atomic_fungus (atomic_fungus) wrote,

#2459: Sadly, I'm not THAT far south.

I'm sure everyone's envious that I'm down in Louisiana, because they're envisioning some tropical paradise with palm trees and gorgeous warm weather.

They do have palm trees here. But the weather? Current temperature: 50°.

Okay, I get it: that's much nicer than Illinois, where it's 30°. I agree with you: given a choice between 30 and 50, most people are naturally going to take the higher temperature, because it's a lot closer to the optimum operating environment for the human body.

But not indoors. Indoors, we want our houses to be at that optimum temperature, about 75° give or take a few degrees. (I prefer 72° myself.)

My sister's house is kept at 65° in winter. I'm freezing my ass off. I finally hunted down the thermostat and turned it up to 70°; once the house reached that temperature I turned it back down to 65°.

It sure as hell ain't no Florida here, I can tell you that.

You'd think it'd be warmer than this--I mean, this place is a stone's throw from the freakin' Gulf of Mexico--but no, 50° is approximately seasonal for this area.

It's a muggy swamp in summertime, yet the winter temps are at best "cool". Shit.

* * *

IMAO tries to find logic in superhero comics.

Okay, your first mistake....

The post successfully compares the X-men to islamic terrorists:
...[T]he discrimination against them is supposed to parallel homophobia or something (which they’ve made more explicit by having them move to San Francisco), but of course that analogy breaks down pretty quickly. It would be a much different debate if gay people secretly went around in a paramilitary organization blowing stuff up all the time. And know who blows stuff up all the time and whines constantly about being discriminated against? Radical Muslims.
I've never been too happy with superhero comics anyway. Even when I was a kid, I just couldn't get into them. The closest I ever came to being into American comics was a single compendium of Archie comics that I'd reread from time to time.

Maison Ikkoku is what got me into Japanese comics; before that I didn't read any comics at all. But in 1994 I was introduced to Ranma 1/2 and then learned that Rumiko Takahashi had done another series before that one; I bought the first tankobon one day, and went back the next for the second. After that, the TPBs were on my pull list at the comic store.

Guess what? The stories in Archie are (or were, anyway, in the 1970s) a hell of a lot closer to Maison Ikkoku than they are to Superman. There isn't a lot of complex drama in Archie and the plots are usually slapstick comedy, but it nonetheless was a story about more-or-less normal teenagers in a love triangle (Archie, Betty, and Veronica).

The only reason I liked The Dark Knight series of comics (in the late '80s and early '90s) was that it was different from how the stories had been told in the past; but these days doing comics that way is passé. (And, in fact, that version of Batman only came about because of the success of Watchmen.)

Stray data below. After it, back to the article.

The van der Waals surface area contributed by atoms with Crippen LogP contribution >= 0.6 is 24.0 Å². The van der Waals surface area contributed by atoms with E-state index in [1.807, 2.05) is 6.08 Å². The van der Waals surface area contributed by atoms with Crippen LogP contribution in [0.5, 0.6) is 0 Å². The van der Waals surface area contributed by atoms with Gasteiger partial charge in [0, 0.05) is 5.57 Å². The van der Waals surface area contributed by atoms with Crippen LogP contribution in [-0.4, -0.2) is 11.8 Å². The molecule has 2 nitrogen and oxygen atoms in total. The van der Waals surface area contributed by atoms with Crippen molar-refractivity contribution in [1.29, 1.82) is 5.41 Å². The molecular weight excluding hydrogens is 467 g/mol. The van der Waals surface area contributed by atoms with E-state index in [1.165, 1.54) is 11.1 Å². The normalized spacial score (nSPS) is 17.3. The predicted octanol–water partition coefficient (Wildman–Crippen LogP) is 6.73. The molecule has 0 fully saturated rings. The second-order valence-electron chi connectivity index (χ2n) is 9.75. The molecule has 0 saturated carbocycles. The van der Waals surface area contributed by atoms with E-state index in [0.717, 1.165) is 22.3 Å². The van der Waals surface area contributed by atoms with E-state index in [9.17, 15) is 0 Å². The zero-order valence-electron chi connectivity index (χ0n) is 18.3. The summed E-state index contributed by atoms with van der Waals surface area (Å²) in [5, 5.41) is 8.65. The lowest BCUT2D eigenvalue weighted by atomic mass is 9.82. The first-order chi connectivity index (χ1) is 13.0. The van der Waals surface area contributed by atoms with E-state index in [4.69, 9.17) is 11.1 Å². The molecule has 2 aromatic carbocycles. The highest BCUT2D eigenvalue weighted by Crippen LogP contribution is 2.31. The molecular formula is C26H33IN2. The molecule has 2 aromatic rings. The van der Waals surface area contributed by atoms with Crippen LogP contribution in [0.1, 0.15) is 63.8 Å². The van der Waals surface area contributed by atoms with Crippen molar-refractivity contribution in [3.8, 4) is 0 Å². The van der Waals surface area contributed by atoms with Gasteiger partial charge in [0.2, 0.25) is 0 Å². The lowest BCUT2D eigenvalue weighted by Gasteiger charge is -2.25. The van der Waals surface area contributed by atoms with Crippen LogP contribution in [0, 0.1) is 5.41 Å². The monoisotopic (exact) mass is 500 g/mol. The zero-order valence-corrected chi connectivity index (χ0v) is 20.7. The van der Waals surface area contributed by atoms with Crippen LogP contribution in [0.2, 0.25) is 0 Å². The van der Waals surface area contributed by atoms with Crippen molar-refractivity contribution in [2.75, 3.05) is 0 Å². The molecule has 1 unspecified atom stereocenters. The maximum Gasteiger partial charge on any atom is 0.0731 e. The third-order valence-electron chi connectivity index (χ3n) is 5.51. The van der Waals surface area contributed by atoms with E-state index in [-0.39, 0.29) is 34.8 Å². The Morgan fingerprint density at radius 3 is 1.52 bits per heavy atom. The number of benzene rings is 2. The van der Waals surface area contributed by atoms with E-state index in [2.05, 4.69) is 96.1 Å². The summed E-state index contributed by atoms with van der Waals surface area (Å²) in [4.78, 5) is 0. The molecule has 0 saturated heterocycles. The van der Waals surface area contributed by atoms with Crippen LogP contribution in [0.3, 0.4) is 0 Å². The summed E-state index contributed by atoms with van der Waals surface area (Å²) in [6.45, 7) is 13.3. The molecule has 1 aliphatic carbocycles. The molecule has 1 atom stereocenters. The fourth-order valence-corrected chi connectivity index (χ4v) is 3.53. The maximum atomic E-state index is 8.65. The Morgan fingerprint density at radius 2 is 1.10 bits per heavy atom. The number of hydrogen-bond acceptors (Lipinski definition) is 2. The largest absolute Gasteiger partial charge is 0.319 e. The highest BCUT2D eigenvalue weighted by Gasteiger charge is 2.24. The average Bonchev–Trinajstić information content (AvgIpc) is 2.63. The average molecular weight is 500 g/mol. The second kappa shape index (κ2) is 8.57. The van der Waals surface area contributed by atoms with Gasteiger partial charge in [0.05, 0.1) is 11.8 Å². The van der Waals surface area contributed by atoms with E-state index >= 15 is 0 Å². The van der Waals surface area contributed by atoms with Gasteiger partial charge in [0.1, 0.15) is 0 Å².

Oh well.

* * *

Sometime yesterday I was giving some thought to drawing The Sleigh Race while I was down here--or at least getting some kind of start on it--but I don't have any materials handy and I do not feel like going to the store to buy them. Besides, I don't have my references handy.

I should sit down at the computer (when I get back) and scan every last damn drawing I've done of Subaru et al, and put them on the Aluratek. *sigh*

* * *

My sister's boss bought her an iPad. She's annoyed; she wants a tablet computer that fits into the pocket of her lab coat, and an iPad is too big. She had an Android-based 7" tablet but the thing refuses to charge its batteries, so it's going back; and her boss loves his iPad.

Maybe I'll get to fiddle with the iPad a bit; then I can see whether or not the thing's actually the precursor of the PDAs in my SF universe, or what.

...unlike a lot of folks, I've been confident (since about 1993-ish) that the truly useful pocket computer interface terminal would evolve out of cell phones. No one was going to make a PDA and then add cellphone capability as it got small and inexpensive enough; it was going to go the other way, because a cellphone (particularly a digital one) already has a pretty sizable amount of computing power tucked into it, and at the time phones already had the ability to store names and numbers, like PDAs of the day did.

I figured on the following features: touch screen; a modicum of storage on the device with further storage space "somewhere" on the 'net; the ability to record and play audio/video; videoconferencing; and the ability to customize it with various programs.

The "storage" aspect hasn't come to be yet; the closest we have is the ability to buy apps from an on-line store. Otherwise, if you don't want to save your photos/videos to the device itself you've got to e-mail them or FTP them somewhere. In just about every other respect, though, the iPhone is pretty much what I thought the PDAs in my stories would look like.

Can you dig it.

Which isn't to say that I foresaw the iPhone; I actually borrowed the idea of pocket-sized remote computer terminals from Jerry Pournelle (who came up with it sometime in the late '60s or early '70s) and made some changes to suit my own prejudices. It just so happens that my version of the idea turned out to be the way it worked out in reality.

Hell, Heinlein was predicting folding cell phones in the 1950s. He's got us all beat.

* * *

Man, tomorrow is Christmas Eve. How did that happen?

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